The Department of Planning, Industry and Environment’s Waste and Sustainable Materials Strategy aims to build a circular economy in NSW over the next 20 years. Key reforms of the strategy include phasing out problematic and unnecessary plastics by 2025, with financial incentives provided to manufacturers and producers, and the roll out of food and organics bins for households across the state.
The strategy, which will receive funding from July 2022, has also set targets for waste reduction and recovery including:
10 per cent reduction in total waste generated per person by 2030
80 per cent average recovery rate from all waste streams by 2030
50 per cent reduction in organic waste sent to landfill by 2030
Premier Gladys Berejiklian said the investment aims to reduce waste, boost recycling and drive job creation and innovation.
“The community has high expectations, and we need to make sure we put in place the best plans for the future while also giving businesses and councils enough time to adjust to the phase-outs and find sustainable alternatives,” said the Premier.
The popular Bin Trim program will receive $15 million to continue providing NSW businesses with access to free waste assessments and advice. NSW businesses send more than 1.8 million tonnes of commercial waste to landfill each year when an estimated 70 per cent of it could be reused or recycled. Bin Trim offers advisory services, rebates, and grants for small and medium enterprises to manage their waste more efficiently and reduce their carbon footprint.
As part of the NSW Plastics Action Plan, the government will also invest $10 million towards establishing a Circular Materials Fund to provide a financial incentive for producers to design out or replace carbon-emissions-intensive virgin plastic with lower-carbon-intensity recycled materials.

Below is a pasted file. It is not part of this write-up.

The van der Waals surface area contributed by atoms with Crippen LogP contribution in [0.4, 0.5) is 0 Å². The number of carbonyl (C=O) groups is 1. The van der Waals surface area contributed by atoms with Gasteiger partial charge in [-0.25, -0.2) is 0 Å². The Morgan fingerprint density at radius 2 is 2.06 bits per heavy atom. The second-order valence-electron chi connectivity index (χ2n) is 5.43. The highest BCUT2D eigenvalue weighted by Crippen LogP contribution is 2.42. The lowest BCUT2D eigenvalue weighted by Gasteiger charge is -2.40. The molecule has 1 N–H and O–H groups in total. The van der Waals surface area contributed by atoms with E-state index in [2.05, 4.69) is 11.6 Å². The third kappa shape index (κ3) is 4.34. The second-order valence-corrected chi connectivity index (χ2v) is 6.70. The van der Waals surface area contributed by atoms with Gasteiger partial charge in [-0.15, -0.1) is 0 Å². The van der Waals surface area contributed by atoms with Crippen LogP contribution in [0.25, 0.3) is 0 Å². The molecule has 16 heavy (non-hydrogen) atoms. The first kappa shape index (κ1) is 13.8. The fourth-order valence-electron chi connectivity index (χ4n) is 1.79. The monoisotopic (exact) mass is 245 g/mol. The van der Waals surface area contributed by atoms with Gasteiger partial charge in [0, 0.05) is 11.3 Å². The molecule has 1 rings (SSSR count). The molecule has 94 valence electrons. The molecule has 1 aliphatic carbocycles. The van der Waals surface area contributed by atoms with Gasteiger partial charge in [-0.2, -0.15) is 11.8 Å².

Encouraging the use of recycled content in new products closes the recycling loop and keeps materials in use for longer, reducing reliance on virgin resources and the greenhouse gas emissions emanated during their extraction and production. Research into new technologies and uses for recycled material will be supported by the Circular Innovation Fund, which will also provide opportunities to pilot the technologies in government projects.
Other funding commitments under the strategy include:
a Carbon Recycling and Abatement Fund to support innovative circular economy approaches that manage waste and materials more efficiently and reduce emissions
a $16 million investment in a new joint procurement facilitation service to make it easier for local government to collectively procure waste services
$65 million to support the rollout of new organics collection services and an additional $4 million for food donation infrastructure and equipment
$15.6 million in funding for local government collaboration through regional organisations of councils, council groups, joint organisations, and voluntary regional waste groups
litter prevention programs to protect our environment and waterways
To find out more about other circular economy policies around Australia, visit the ACE Hub.